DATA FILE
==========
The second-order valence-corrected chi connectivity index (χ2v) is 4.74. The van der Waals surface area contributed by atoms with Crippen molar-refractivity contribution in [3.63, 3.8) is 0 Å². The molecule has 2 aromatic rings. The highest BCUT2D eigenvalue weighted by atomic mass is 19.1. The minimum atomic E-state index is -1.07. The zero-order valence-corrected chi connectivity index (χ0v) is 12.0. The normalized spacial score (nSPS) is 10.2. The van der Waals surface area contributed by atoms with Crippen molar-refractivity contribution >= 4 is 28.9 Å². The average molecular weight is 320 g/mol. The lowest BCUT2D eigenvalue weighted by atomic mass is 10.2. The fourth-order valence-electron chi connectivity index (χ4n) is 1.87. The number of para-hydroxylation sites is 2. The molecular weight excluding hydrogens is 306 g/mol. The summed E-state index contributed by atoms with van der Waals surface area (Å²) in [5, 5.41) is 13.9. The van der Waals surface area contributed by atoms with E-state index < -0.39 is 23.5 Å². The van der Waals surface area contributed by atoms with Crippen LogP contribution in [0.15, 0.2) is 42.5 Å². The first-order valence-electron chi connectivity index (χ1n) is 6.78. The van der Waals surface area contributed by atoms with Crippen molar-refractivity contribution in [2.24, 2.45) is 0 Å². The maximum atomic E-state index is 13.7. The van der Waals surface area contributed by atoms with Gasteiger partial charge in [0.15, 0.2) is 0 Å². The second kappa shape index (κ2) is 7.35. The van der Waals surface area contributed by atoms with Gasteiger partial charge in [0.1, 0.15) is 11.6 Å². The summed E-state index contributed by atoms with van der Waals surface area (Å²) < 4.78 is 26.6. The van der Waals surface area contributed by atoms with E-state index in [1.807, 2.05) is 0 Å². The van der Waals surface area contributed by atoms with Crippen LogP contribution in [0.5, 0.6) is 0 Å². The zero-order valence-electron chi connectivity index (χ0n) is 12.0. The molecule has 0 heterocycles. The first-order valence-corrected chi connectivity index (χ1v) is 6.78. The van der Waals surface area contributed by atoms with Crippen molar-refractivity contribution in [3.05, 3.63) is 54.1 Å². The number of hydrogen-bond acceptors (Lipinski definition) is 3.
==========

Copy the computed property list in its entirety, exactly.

The second-order valence-corrected chi connectivity index (χ2v) is 4.74. The van der Waals surface area contributed by atoms with Crippen molar-refractivity contribution in [3.63, 3.8) is 0 Å². The molecule has 2 aromatic rings. The highest BCUT2D eigenvalue weighted by atomic mass is 19.1. The minimum atomic E-state index is -1.07. The zero-order valence-corrected chi connectivity index (χ0v) is 12.0. The normalized spacial score (nSPS) is 10.2. The van der Waals surface area contributed by atoms with Crippen molar-refractivity contribution >= 4 is 28.9 Å². The average molecular weight is 320 g/mol. The lowest BCUT2D eigenvalue weighted by atomic mass is 10.2. The fourth-order valence-electron chi connectivity index (χ4n) is 1.87. The number of para-hydroxylation sites is 2. The molecular weight excluding hydrogens is 306 g/mol. The summed E-state index contributed by atoms with van der Waals surface area (Å²) in [5, 5.41) is 13.9. The van der Waals surface area contributed by atoms with E-state index < -0.39 is 23.5 Å². The van der Waals surface area contributed by atoms with Crippen LogP contribution in [0.15, 0.2) is 42.5 Å². The first-order valence-electron chi connectivity index (χ1n) is 6.78. The van der Waals surface area contributed by atoms with Crippen molar-refractivity contribution in [2.24, 2.45) is 0 Å². The maximum atomic E-state index is 13.7. The van der Waals surface area contributed by atoms with Gasteiger partial charge in [0.15, 0.2) is 0 Å². The second kappa shape index (κ2) is 7.35. The van der Waals surface area contributed by atoms with Gasteiger partial charge in [0.1, 0.15) is 11.6 Å². The summed E-state index contributed by atoms with van der Waals surface area (Å²) < 4.78 is 26.6. The van der Waals surface area contributed by atoms with E-state index in [1.807, 2.05) is 0 Å². The van der Waals surface area contributed by atoms with Crippen LogP contribution in [0.5, 0.6) is 0 Å². The zero-order valence-electron chi connectivity index (χ0n) is 12.0. The molecule has 0 heterocycles. The first-order valence-corrected chi connectivity index (χ1v) is 6.78. The van der Waals surface area contributed by atoms with Crippen molar-refractivity contribution in [3.05, 3.63) is 54.1 Å². The number of hydrogen-bond acceptors (Lipinski definition) is 3.